FA appeals against decision to clear José Mourinho over touchline language

Annette Crawford
November 7, 2018

The Football Association is appealing the decision by an independent regulatory commission to clear Jose Mourinho of using foul language at the end of Manchester United's Premier League match against Newcastle.

However, the Portuguese manager is expected to take his seat on the touchline for Sunday's derby with Premier League champions and leaders Manchester City as the appeal hearing will not take place before the global break.

The United manager requested a non-personal hearing and the club said they presented a strong defence against the FA's charge which was dropped by an independent panel.

Mourinho accepted the words ascribed to him by the FA's expert witness, but claimed they were an "inwardly-directed expression of relief, happiness and determination".

The commission revealed they took into account the scrutiny Mourinho was under at the time with the result against Newcastle coming on the back of four matches without a win and intense speculation in the media the 55-year-old was on the verge of being sacked.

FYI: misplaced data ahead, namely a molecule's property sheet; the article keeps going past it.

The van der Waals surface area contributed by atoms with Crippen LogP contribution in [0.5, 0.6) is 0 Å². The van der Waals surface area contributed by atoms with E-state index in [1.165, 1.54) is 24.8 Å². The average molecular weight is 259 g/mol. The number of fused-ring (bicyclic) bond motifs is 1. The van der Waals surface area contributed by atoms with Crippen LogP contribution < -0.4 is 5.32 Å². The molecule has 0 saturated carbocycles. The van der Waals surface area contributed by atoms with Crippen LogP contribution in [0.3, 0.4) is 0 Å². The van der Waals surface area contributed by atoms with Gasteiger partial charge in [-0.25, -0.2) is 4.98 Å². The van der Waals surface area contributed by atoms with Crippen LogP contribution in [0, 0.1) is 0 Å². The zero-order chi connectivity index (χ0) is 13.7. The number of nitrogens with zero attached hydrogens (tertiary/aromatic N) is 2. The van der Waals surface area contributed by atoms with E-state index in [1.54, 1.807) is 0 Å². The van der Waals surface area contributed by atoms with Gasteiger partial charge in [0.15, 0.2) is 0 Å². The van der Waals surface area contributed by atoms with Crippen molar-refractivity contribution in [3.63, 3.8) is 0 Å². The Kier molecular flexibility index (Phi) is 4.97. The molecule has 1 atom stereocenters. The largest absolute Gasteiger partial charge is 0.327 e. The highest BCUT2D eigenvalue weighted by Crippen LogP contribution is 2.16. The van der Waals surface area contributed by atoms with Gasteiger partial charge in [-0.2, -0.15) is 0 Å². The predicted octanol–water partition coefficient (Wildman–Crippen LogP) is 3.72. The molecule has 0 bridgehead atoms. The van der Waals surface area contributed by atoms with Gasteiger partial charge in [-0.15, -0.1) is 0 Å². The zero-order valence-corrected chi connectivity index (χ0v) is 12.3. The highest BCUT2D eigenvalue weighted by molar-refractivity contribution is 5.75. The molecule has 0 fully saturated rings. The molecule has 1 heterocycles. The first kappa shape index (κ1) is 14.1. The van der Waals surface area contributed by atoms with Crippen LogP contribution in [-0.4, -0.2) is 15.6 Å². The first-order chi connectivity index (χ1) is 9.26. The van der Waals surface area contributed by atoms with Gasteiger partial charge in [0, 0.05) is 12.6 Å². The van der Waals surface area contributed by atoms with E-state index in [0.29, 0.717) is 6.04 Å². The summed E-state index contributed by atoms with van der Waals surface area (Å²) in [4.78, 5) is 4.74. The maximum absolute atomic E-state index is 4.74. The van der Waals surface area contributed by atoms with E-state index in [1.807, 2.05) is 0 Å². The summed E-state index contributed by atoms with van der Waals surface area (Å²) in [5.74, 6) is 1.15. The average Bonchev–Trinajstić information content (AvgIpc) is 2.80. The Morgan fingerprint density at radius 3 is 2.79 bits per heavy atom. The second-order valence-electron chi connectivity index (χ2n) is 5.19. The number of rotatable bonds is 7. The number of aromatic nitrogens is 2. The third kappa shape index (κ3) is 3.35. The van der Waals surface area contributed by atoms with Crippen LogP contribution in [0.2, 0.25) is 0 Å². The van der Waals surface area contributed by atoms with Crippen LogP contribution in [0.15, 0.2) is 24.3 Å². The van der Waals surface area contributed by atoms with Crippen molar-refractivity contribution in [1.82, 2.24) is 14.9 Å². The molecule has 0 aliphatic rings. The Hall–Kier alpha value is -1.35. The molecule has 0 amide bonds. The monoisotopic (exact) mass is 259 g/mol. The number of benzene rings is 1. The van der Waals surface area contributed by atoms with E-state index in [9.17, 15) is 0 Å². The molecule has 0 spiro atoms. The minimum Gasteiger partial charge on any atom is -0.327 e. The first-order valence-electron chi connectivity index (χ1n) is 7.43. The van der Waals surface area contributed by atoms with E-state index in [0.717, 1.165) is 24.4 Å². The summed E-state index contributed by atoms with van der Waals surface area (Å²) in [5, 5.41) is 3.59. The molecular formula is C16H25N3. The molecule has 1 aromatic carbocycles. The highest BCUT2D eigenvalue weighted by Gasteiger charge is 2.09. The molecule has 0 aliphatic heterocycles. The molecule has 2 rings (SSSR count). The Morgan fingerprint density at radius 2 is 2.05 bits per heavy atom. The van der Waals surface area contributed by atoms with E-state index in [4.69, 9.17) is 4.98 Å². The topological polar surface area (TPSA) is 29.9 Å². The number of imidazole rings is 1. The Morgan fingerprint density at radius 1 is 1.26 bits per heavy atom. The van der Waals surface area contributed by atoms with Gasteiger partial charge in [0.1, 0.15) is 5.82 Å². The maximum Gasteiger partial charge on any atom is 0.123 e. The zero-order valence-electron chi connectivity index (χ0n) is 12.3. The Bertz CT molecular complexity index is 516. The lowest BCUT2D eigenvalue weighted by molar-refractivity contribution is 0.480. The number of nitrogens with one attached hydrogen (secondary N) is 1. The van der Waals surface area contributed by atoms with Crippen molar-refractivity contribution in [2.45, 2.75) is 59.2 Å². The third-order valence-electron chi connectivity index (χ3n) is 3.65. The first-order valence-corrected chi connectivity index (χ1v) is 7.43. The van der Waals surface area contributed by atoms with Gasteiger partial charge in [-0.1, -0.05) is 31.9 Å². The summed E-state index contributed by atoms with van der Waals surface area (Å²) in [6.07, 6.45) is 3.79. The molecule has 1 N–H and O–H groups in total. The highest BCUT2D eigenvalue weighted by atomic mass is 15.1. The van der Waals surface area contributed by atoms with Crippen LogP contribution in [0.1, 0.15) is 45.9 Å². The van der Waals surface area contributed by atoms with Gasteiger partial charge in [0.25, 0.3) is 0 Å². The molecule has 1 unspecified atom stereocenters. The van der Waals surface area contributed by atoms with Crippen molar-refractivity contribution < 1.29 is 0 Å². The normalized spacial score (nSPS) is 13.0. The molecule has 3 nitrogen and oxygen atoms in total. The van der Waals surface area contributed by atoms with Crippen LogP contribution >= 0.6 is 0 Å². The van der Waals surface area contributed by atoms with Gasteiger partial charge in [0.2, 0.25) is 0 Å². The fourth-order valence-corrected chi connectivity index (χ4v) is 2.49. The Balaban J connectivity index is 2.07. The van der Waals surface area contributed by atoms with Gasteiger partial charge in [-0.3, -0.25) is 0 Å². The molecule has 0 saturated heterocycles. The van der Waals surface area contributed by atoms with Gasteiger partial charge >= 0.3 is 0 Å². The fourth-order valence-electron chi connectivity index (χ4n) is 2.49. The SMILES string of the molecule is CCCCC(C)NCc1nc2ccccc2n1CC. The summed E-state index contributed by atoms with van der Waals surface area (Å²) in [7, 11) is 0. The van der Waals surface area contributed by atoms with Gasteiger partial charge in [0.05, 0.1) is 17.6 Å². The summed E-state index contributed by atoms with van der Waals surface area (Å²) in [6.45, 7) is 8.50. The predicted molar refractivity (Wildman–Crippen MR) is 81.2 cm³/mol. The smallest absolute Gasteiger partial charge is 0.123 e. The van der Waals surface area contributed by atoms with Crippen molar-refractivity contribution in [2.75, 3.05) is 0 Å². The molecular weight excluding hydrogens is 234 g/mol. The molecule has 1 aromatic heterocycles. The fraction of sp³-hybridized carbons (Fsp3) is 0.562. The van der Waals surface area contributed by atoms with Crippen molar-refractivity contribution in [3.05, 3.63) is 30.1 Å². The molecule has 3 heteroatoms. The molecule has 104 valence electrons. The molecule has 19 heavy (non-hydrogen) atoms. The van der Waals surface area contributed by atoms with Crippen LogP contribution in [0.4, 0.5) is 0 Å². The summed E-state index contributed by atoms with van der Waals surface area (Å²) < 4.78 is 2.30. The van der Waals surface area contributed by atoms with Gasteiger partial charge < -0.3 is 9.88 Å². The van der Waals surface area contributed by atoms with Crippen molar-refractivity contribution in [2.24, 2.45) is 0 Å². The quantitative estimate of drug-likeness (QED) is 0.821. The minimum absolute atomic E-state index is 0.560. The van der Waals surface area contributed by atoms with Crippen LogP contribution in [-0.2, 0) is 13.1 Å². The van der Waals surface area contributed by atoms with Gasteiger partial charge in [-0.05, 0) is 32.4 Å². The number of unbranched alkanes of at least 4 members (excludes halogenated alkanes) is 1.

But the FA have chose to appeal the decision after considering written reasons by the Independent Regulatory Commission inquiry.

The written reasons also detail how the FA's linguistic expert Pedro Xavier says Mourinho twice used the phrase "Vós sois uns filhos da puta" - translating to "sons of a whore" and explaining that the phrase is, "highly offensive, especially if the people involved are not close".


It was argued that they were inaudible and comprehensive only to "a person possessed of sufficient lip-reading skills and a deep expertise in Portuguese colloquialisms".

It led the commission to rule: "We find that JM (Jose Mourinho) was celebrating victory without aiming the words at anyone in particular".

'The words mouthed were a Portuguese colloquial profanity.

" In this case, JM was celebrating victory following a significant and dramatic conclusion to the game, without aiming the words at anyone in particular, the comments were inaudible, said in another language, and even if a Portuguese speaker could decipher what was said by lip reading, this translated to "f*** yeah" or "hell yeah" which we find is not improper in the context and manner in which it was said".

Mourinho's charge for alleged abusive language following last month's game between Manchester United and Newcastle was found not proven.

"Consequently, it was superfluous to go on to consider the remaining issue of legitimate expectation".

United play Juventus in the Champions League tonight knowing a win is crucial to maintaining their group progression hopes.

Other reports by Iphone Fresh

Discuss This Article

FOLLOW OUR NEWSPAPER